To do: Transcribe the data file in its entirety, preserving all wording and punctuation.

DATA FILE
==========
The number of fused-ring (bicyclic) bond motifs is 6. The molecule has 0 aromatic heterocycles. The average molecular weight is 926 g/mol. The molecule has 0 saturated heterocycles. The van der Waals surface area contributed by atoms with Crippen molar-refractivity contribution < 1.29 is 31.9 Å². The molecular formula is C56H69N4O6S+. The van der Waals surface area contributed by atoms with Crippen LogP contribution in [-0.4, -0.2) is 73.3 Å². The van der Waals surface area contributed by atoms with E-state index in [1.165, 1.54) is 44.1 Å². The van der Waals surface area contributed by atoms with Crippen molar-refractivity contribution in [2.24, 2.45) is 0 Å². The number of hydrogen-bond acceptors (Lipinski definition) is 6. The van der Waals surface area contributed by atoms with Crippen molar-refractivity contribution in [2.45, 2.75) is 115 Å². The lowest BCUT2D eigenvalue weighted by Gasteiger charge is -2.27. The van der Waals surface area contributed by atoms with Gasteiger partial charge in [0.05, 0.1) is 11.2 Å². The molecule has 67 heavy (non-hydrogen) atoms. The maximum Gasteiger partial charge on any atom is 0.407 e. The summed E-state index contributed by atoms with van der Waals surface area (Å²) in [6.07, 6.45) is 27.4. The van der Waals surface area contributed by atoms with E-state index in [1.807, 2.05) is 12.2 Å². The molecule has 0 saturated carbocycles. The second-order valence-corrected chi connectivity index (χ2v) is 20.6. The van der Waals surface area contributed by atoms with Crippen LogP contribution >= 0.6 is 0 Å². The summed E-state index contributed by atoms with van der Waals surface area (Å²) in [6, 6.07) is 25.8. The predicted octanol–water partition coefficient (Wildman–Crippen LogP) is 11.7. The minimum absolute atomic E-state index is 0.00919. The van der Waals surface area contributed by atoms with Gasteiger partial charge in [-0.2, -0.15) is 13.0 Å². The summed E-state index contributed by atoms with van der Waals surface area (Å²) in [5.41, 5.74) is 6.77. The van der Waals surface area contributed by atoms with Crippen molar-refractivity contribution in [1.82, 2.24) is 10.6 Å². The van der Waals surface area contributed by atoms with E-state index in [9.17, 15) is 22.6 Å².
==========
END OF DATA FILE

The number of fused-ring (bicyclic) bond motifs is 6. The molecule has 0 aromatic heterocycles. The average molecular weight is 926 g/mol. The molecule has 0 saturated heterocycles. The van der Waals surface area contributed by atoms with Crippen molar-refractivity contribution < 1.29 is 31.9 Å². The molecular formula is C56H69N4O6S+. The van der Waals surface area contributed by atoms with Crippen LogP contribution in [-0.4, -0.2) is 73.3 Å². The van der Waals surface area contributed by atoms with E-state index in [1.165, 1.54) is 44.1 Å². The van der Waals surface area contributed by atoms with Crippen molar-refractivity contribution in [2.24, 2.45) is 0 Å². The number of hydrogen-bond acceptors (Lipinski definition) is 6. The van der Waals surface area contributed by atoms with Crippen molar-refractivity contribution in [2.45, 2.75) is 115 Å². The lowest BCUT2D eigenvalue weighted by Gasteiger charge is -2.27. The van der Waals surface area contributed by atoms with Gasteiger partial charge in [0.05, 0.1) is 11.2 Å². The molecule has 67 heavy (non-hydrogen) atoms. The maximum Gasteiger partial charge on any atom is 0.407 e. The summed E-state index contributed by atoms with van der Waals surface area (Å²) in [6.07, 6.45) is 27.4. The van der Waals surface area contributed by atoms with E-state index in [1.807, 2.05) is 12.2 Å². The molecule has 0 saturated carbocycles. The second-order valence-corrected chi connectivity index (χ2v) is 20.6. The van der Waals surface area contributed by atoms with Crippen LogP contribution >= 0.6 is 0 Å². The summed E-state index contributed by atoms with van der Waals surface area (Å²) in [6, 6.07) is 25.8. The predicted octanol–water partition coefficient (Wildman–Crippen LogP) is 11.7. The minimum absolute atomic E-state index is 0.00919. The van der Waals surface area contributed by atoms with Gasteiger partial charge in [-0.2, -0.15) is 13.0 Å². The summed E-state index contributed by atoms with van der Waals surface area (Å²) in [5.41, 5.74) is 6.77. The van der Waals surface area contributed by atoms with Crippen molar-refractivity contribution in [1.82, 2.24) is 10.6 Å². The van der Waals surface area contributed by atoms with E-state index in [9.17, 15) is 22.6 Å².